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A Working Class Hero?

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Issue 1685

In my View

A Working Class Hero?

By Martin Smith

WAS JOHN Lennon an IRA-supporting Trotskyist? That’s the question that kept the FBI and MI5 busy in the early 1970s and sent the press pack into a frenzy last weekend. One thing this entire hullabaloo shows is just how paranoid and useless the secret services are. Lennon never hid his political beliefs. Songs like “Working Class Hero”, “Power to the People” and “Sunday Bloody Sunday” kind of gave the game away. Lennon was a mass of contradictions. He was a rock star, multi-millionaire, musical genius and rebel all rolled into one. During the last few years of the Beatles, Lennon was very much influenced by the ideas of the hippy movement.

Lennon’s song “Revolution” was a cynical response to the events of 1968. Lennon sung, “You say you want a revolution”, but ended the verse with “count me out”. But by 1970 Lennon and Yoko Ono had thrown their hats into the political arena. Like millions of people they were radicalised by the protests against the Vietnam War.

Three years after “Revolution”, Lennon wrote “Power to the People”. The song starts with the line, “Say we want a revolution, we better get on right away.” Yoko Ono-the woman the press love to hate-played a key role in changing Lennon’s view of the world. She saved him from a descent into “rock star hell” and introduced him to feminism. Lennon brought out three albums between 1970 and 1972-Plastic Ono Band, Imagine and Some Time in New York City. They perfectly captured Lennon’s ability to mix art and politics. Lennon’s biggest commercial hit, “Imagine”, is a cry for a better world.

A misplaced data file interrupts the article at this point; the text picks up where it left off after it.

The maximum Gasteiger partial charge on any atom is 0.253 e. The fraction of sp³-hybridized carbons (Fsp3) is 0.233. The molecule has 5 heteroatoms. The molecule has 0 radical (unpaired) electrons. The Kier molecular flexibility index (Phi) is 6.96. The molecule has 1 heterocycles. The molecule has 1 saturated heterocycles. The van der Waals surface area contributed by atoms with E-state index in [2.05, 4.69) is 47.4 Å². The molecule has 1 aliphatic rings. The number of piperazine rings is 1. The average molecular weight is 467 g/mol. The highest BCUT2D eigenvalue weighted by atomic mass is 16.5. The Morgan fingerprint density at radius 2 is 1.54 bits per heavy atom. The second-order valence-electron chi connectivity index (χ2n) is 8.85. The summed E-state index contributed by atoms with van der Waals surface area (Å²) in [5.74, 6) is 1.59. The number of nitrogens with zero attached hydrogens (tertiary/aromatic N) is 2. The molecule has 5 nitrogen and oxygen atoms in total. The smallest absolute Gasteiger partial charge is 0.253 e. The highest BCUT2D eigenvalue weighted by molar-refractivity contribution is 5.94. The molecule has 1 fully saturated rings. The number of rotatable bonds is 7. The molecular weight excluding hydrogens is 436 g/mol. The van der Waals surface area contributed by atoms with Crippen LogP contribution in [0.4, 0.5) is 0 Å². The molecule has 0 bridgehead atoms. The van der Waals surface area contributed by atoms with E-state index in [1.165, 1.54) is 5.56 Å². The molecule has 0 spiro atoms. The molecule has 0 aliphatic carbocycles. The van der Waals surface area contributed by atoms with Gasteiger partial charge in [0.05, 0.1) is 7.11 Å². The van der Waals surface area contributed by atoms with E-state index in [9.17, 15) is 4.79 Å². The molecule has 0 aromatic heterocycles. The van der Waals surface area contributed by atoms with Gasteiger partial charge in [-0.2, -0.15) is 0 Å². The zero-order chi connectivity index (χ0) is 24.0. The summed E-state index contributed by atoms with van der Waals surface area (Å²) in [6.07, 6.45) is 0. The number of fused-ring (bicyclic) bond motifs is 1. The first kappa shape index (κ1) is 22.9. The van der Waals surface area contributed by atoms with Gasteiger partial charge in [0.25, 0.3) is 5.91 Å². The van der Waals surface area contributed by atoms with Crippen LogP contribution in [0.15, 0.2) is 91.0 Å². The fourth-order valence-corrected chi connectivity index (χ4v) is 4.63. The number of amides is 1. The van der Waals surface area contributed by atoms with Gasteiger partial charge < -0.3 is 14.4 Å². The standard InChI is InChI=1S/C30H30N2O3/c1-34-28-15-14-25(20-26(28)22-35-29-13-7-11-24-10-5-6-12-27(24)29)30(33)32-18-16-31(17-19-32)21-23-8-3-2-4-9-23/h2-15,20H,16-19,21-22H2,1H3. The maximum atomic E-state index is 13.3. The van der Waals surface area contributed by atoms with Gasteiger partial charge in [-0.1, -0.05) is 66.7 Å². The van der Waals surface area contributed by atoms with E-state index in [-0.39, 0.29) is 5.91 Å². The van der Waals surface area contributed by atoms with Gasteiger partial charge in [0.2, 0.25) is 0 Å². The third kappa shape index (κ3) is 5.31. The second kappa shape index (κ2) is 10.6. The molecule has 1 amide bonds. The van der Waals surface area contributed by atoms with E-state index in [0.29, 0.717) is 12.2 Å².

He summed up the meaning of the song when he said, “‘Imagine’ is a big hit almost everywhere. Anti-religious, anti-nationalistic, anti-conventional, anti-capitalistic, but because it is sugar-coated it is accepted. “Now I understand what you have to do. Put your political message across with a little honey.” Lennon was horrified at the brutality of the British state in Northern Ireland. British troops killed 14 unarmed demonstrators in Derry on 30 January 1972. The massacre was known as Bloody Sunday. Lennon said afterwards, “If it’s a choice between the IRA and the British army, I’m with the IRA.” Even your gran’s favourite Beatle, Paul McCartney, sang, “Give Ireland back to the Irish.”

Lennon marched against British troops in Northern Ireland, and for a few brief years he was influenced by socialist ideas. Tariq Ali, the socialist activist and writer, says Lennon told him, “You should get these left wing students out to talk with the workers.” Lennon moved to New York in 1972. He drifted away from political struggle and reduced politics to a number of individual stunts and lifestyle choices. But despite being a millionaire, Lennon tried to see the world through the eyes of ordinary people. He was always impatient with workers for not seeing through the system quick enough.

Yet while he was organising “love-ins” in New York hotels, workers in Britain were bringing down the Heath government. However, at his best Lennon could write a powerful protest song: “They hate you if you’re clever and despise a fool. Till you’re so fucking crazy you can’t follow their rules. A working class hero is something to be.”

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